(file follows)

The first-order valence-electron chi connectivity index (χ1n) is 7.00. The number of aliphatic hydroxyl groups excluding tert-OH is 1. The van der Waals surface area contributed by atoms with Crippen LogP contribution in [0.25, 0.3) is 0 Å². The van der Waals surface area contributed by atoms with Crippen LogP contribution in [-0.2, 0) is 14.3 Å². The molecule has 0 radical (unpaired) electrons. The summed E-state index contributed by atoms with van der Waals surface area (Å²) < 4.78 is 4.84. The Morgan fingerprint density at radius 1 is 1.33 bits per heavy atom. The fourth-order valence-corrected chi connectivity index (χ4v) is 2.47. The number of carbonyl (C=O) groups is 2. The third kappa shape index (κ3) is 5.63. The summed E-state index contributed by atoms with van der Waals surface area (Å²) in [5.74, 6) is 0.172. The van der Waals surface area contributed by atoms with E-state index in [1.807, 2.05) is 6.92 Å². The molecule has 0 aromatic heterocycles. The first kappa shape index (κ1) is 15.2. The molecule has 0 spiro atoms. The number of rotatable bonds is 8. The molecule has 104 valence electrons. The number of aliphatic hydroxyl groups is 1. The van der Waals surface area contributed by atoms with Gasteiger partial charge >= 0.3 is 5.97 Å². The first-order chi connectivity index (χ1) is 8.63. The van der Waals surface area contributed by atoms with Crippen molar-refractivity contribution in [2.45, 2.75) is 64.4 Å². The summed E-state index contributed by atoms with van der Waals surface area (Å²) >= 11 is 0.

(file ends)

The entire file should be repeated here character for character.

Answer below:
The first-order valence-electron chi connectivity index (χ1n) is 7.00. The number of aliphatic hydroxyl groups excluding tert-OH is 1. The van der Waals surface area contributed by atoms with Crippen LogP contribution in [0.25, 0.3) is 0 Å². The van der Waals surface area contributed by atoms with Crippen LogP contribution in [-0.2, 0) is 14.3 Å². The molecule has 0 radical (unpaired) electrons. The summed E-state index contributed by atoms with van der Waals surface area (Å²) < 4.78 is 4.84. The Morgan fingerprint density at radius 1 is 1.33 bits per heavy atom. The fourth-order valence-corrected chi connectivity index (χ4v) is 2.47. The number of carbonyl (C=O) groups is 2. The third kappa shape index (κ3) is 5.63. The summed E-state index contributed by atoms with van der Waals surface area (Å²) in [5.74, 6) is 0.172. The van der Waals surface area contributed by atoms with E-state index in [1.807, 2.05) is 6.92 Å². The molecule has 0 aromatic heterocycles. The first kappa shape index (κ1) is 15.2. The molecule has 0 spiro atoms. The number of rotatable bonds is 8. The molecule has 104 valence electrons. The number of aliphatic hydroxyl groups is 1. The van der Waals surface area contributed by atoms with Gasteiger partial charge >= 0.3 is 5.97 Å². The first-order chi connectivity index (χ1) is 8.63. The van der Waals surface area contributed by atoms with Crippen molar-refractivity contribution in [2.45, 2.75) is 64.4 Å². The summed E-state index contributed by atoms with van der Waals surface area (Å²) >= 11 is 0.